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APRIL 6, 2020
Web Feature

Blue Light? Orange Light?

PNNL study evaluated "tunable" lighting and its effects on sleep at study in a California nursing home. Tunable refers to the ability to adjust LED light output and the warmth or coolness of the light color.

Creating better models to predict subsurface water flow and transport

river soil

New framework improves the predictions of subsurface sediment permeability

February 19, 2020
February 17, 2020
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The Science
Co-authors of a paper in Water Resources Research led by PNNL researchers developed a new iterative data assimilation framework to more accurately describe the permeability of subsurface sediments in numerical models when using facies, a system that classifies dissimilar sediments into distinct geological units that share important features of interest to modelers. The iterative framework applies data from field observations and experiments to inform the delineation of facies at the start of each model run. Further refinements are achieved at each iteration through the application of statistical constraints that maintain geologic continuity among adjacent locations.

Distribution of Facies
Spatial distribution of three facies (red, yellow and blue colors) in a 2D vertical cross section of a 3D case. Figures show the new method provides a more accurate and continuous estimation of facies distribution compared to the conventional method. White colors in the figures are bore samples and black dots are the conditioning points selected by the new method.

The Impact
Spatial distribution of three facies (red, yellow and blue colors) in a 2D vertical cross section of a 3D case. Figures show the new method provides a more accurate and continuous estimation of facies distribution compared to the conventional method. White colors in the figures are bore samples and black dots are the conditioning points selected by the new method.

More realistic numerical representations of the permeability of subsurface sediments lead to improved predictions of groundwater flow and the concentration of constituents that are transported with the flow. The data assimilation framework can also be applied to estimate other subsurface properties from field measurements, or from data from other systems such as watersheds, as long as they can be categorized into a few discrete representative units.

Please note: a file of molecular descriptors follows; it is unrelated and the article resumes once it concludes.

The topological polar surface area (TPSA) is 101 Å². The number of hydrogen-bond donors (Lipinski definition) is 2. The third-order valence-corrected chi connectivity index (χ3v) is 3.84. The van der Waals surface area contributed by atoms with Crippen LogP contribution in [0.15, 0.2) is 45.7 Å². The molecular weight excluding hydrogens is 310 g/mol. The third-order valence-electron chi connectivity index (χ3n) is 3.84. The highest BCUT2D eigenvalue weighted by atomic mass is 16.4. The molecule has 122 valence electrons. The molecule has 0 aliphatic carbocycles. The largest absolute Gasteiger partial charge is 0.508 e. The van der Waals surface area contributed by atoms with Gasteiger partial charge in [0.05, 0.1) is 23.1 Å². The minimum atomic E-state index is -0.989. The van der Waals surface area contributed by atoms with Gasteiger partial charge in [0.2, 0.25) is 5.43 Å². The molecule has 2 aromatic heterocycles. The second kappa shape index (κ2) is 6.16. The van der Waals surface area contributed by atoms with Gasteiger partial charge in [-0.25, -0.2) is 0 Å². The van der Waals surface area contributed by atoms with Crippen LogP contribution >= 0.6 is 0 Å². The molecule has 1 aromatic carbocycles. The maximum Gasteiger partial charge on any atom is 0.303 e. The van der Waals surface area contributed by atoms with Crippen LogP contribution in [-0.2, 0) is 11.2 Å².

Summary
Observational data on subsurface permeability is limited for most watersheds because of the impracticality of digging enough boreholes or wells to capture the heterogeneous nature of the subsurface environment. To solve for this limitation, researchers have widely adopted approaches that estimate permeability from field experiments such as a) measuring how water levels at a cluster of wells change when water is pumped at a nearby well, or b) monitoring how quickly a tracer released at one well reaches other wells in the aquifer. The U.S. Department of Energy’s Hanford 300 Area Integrated Field Research Challenge site, for example, is well characterized from data assimilation methods that were used to understand the long-term persistence of nuclear fuel fabrication wastes disposal from 1943 to 1975.

The use of a facies approach to segment the subsurface reduces complexity in numerical models by grouping heterogeneous sediments into distinct homogenous units defined by hydraulic, physical and or chemical properties. A major difficulty with existing facies-based approaches in numerical models is that each facies is treated as its own, independent unit. Therefore, these models fail to capture the spatial continuity of subsurface sediments. The authors of this paper developed a framework that maintains continuity between neighboring facies in numerical models and thus better reflects true subsurface geology, and thereby groundwater movement. The improvements come from an iterative data assimilation approach that incorporates direct and indirect data about subsurface permeability gathered from field observations and experiments at the start of each model run as well as the application of statistical constraints about subsurface geology. The data assimilation and statistical constraint steps are re-imposed for each iteration, leading to refined facies delineation. This framework reduces uncertainty about the spatial distribution of sediment types in the subsurface, which results in more accurate predictions of groundwater flow and constituent transport.